Tuesday, June 14, 2022 / by Adam Donaldson-Moxley
Article originally posted on zillow.com on June 5th, 2022
Since the start of the pandemic, demand for homes to buy in vacation towns has skyrocketed. And with more remote work options and greater emphasis on outdoor living, it’s no surprise that recreation destinations from Tahoe to Tempe are among the most popular on Zillow.
As internet connectivity improves, remote and hybrid work options multiply, and the stress of faster-paced living ebbs and flows, it can be tempting to think about picking up and moving. But if you’re lucky enough to find yourself contemplating such a change, what’s the reality of buying a home in a vacation area and ultimately living in a tourist town? Dreaming about a move like this can feel like it’s all upside, but what if you aim to give it some serious thought?
How do you feel about crowds?
Vacation towns are vacation towns for a reason: They’ve got fun things to do in and around them. So when they’re in-season, they’re likely to be crowded. Ready to see the town’s one grocery store wiped out when there’s no delivery service to fall back on? If you’re working a typical nine-to-five remotely, you may find yourself stuck on the slopes during the weekend, or competing with the throngs for a spot to throw out a towel on the beach.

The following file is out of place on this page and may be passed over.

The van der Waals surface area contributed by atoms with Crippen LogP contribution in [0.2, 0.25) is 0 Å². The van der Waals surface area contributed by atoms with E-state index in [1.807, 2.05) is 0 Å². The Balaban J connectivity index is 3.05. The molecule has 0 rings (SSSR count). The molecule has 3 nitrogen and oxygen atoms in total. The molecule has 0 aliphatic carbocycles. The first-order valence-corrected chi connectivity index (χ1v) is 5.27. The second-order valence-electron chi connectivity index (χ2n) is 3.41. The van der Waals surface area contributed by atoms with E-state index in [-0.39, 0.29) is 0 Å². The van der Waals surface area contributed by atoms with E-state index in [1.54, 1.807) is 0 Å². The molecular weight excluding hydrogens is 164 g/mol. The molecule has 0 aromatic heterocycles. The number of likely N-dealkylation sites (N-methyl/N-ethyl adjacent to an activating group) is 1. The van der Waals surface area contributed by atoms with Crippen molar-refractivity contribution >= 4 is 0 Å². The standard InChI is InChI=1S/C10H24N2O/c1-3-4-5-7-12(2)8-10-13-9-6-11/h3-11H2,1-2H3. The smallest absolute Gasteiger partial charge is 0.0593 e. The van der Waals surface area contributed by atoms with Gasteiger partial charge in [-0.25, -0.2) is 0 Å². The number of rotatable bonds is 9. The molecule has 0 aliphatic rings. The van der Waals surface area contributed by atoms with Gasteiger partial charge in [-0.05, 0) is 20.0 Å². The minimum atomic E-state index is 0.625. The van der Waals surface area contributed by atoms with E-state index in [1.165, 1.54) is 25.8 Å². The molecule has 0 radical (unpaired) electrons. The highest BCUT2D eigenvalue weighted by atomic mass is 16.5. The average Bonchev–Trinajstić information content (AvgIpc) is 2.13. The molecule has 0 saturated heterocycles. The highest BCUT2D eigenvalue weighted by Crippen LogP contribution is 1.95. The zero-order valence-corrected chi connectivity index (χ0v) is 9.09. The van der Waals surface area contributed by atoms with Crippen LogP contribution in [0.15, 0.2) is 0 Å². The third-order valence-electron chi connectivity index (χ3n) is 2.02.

On the flip side, maybe those crowds represent a business opportunity that you and/or your partner would prefer to your current line of work. Small business web development firm? Tour guide for city slickers? Living in a tourist town might be just what you’re looking for.
Can you afford a potential bump in property taxes that may come with living in a vacation destination?
Unsurprisingly, property taxes are dictated by where the property is located and how much assessors think it’s worth — and they can often be higher when you’re living in a resort community or vacation destination. But other variables complicate the matter. Cities, counties, and school districts all carry the power to levy taxes against properties within their boundaries. Still the high property values in tourist destinations don’t always translate into higher property taxes. A little research will help you make a more informed decision.
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